Overview: (Radiant Rank)
Above is my Episode 1 Act 3 rank, with almost my full triangle filled with Immortal 3 games. As you can see, I played a total of 123 games this act, which is a decent number of games. Since I have achieved Immortal 3, and plan to hit Radiant rank the first act of Episode 2, I can give some decent tips regarding how to play Valorant’s ranked mode and consistently improve.
This guide will be split into different sections, some of which may help you more than others depending on your rank and where you currently are in your ranked journey. Please also note that all of the sections written below are all equally important for improving and eventually getting Radiant rank.
Sensitivity/Warming Up Before Ranked: (Radiant Rank)
Many people in higher ranks, such as Immortal or Radiant rank, will often warmup in some kind of aim practice software like Aimlab or KokaaK to ensure their aim is warmed up. Lower ranked players won’t do this as much, and as a result might play significantly worse.
For me personally, I have used Aimlab as well as Valorant’s practice range on hard difficulty. I almost always shoot bots in the practice range before playing, and sometimes still use Aimlab. At the end of the day, warming up really comes down to preference.
Below is a video of me doing my normal warmup routine in Valorant before jumping into a competitive game. Feel free to copy my warmup, or create a completely new variation based on your preference. Also remember to use the weapons you use most out of the Phantom and Vandal.
The main thing I focus on when warming up is getting a score of 20 on hard difficulty. Like I said, your number might be a little different than mine and might also be on a different difficulty. It’s also important to think about your sensitivity, as tweaking it might make your aim much more consistent. However, if you’re happy with your sensitivity, focus more of consistent practice with that sensitivity.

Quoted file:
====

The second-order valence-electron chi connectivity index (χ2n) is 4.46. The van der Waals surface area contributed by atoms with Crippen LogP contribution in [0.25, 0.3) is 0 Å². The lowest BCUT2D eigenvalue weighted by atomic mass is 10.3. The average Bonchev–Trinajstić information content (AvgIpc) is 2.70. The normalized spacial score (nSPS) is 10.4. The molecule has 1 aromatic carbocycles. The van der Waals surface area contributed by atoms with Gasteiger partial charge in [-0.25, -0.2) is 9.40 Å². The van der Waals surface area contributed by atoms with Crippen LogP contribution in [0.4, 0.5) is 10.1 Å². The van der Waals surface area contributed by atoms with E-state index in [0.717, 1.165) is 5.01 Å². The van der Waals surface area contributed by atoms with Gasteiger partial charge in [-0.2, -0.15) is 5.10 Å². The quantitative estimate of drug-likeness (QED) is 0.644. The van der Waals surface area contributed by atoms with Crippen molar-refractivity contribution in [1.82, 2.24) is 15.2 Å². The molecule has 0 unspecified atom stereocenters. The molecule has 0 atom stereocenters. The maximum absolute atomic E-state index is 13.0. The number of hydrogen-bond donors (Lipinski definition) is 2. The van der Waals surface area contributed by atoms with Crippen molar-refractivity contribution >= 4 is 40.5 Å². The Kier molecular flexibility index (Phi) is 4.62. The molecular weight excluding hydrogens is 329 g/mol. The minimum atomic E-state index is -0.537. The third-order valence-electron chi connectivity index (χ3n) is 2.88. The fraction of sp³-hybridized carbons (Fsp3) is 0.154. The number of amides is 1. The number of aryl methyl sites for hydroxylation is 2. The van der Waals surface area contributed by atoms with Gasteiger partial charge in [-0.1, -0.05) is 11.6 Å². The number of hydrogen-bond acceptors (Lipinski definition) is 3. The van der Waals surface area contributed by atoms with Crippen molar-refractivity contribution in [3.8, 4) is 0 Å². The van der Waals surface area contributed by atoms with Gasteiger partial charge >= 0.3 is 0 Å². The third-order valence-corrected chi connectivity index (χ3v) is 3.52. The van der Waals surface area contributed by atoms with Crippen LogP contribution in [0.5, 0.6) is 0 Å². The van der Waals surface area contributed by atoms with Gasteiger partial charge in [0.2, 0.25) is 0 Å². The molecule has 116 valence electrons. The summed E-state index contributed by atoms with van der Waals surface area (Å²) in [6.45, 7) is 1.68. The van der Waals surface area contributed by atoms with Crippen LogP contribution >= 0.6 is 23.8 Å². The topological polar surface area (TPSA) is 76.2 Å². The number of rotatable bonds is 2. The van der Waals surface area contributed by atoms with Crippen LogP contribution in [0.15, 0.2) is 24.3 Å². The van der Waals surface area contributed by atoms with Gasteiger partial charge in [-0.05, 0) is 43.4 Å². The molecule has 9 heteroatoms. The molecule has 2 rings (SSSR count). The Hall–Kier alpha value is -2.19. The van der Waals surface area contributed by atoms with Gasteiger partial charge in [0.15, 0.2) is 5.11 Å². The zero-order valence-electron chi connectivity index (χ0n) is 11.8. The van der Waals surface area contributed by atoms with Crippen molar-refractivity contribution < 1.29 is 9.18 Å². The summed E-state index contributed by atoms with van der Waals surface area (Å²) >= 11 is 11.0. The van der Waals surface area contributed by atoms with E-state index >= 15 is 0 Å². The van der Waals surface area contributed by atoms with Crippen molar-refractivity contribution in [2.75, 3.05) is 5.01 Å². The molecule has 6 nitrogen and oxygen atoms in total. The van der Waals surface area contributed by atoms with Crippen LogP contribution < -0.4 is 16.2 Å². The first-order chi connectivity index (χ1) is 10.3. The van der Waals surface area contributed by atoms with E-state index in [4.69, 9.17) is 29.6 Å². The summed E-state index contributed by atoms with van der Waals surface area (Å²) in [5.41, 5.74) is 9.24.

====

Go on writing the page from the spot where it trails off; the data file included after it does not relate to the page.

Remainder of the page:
I found my ideal sensitivity this act at 0.35 in-game, and at 800 DPI. This is a pretty common speed for Radiant rank and pro players to use, as it is quite controllable and consistent for aiming.
In the video above, you will also notice that I shot the drones in the outside area a few times. I do this to help with my spray when using the Phantom, as the bots in the range are mainly good for learning to tap.
Play Only Two or Three Agents: (Radiant Rank)
For most, playing two to three agents in ranked is probably pretty common. I personally play Jett, Sova, and Breach in order from most played to least played. Playing only a few agents doesn’t mean you can’t learn to agents to climb to Radiant rank with, it just means that you shouldn’t randomly select a new agent every competitive game.
Once you’re happy with your agent pool, you should look up guides and watch pro players play your agents of choice. This will open your eyes to mistakes that you might be making, as well as things that you could be doing better. If you never see the full potential of your agent, it will take you much longer to improve and rank up to Radiant rank.
One-tricking is also not a bad strategy, but you have to keep in mind there aren’t currently that many agents in Valorant. It’s best to have at least one back-up agent if someone ends up picking the agent you want to one-trick.
The Correct Competitive Mentality and Not Tilting: (Radiant Rank)
Tilting in competitive/ranked gamemodes is not anything new. Many players have the skill necessary to reach a much higher rank, but are held back because of poor teamwork and poor/weak mentality. In the past, I was much more toxic, and that likely contributed to me being stuck in the rank that I was for a longer period of time than if I wasn’t toxic.
So, if you are toxic.. how do you gain a positive outlook and mentality on all of your games?
Well, it definitely takes time to master this skill, especially if people on your team are flaming you consistently. The first thing you can do is simply mute all chat if that is a problem for you, and also mute teammates that seem to be toxic early in the game.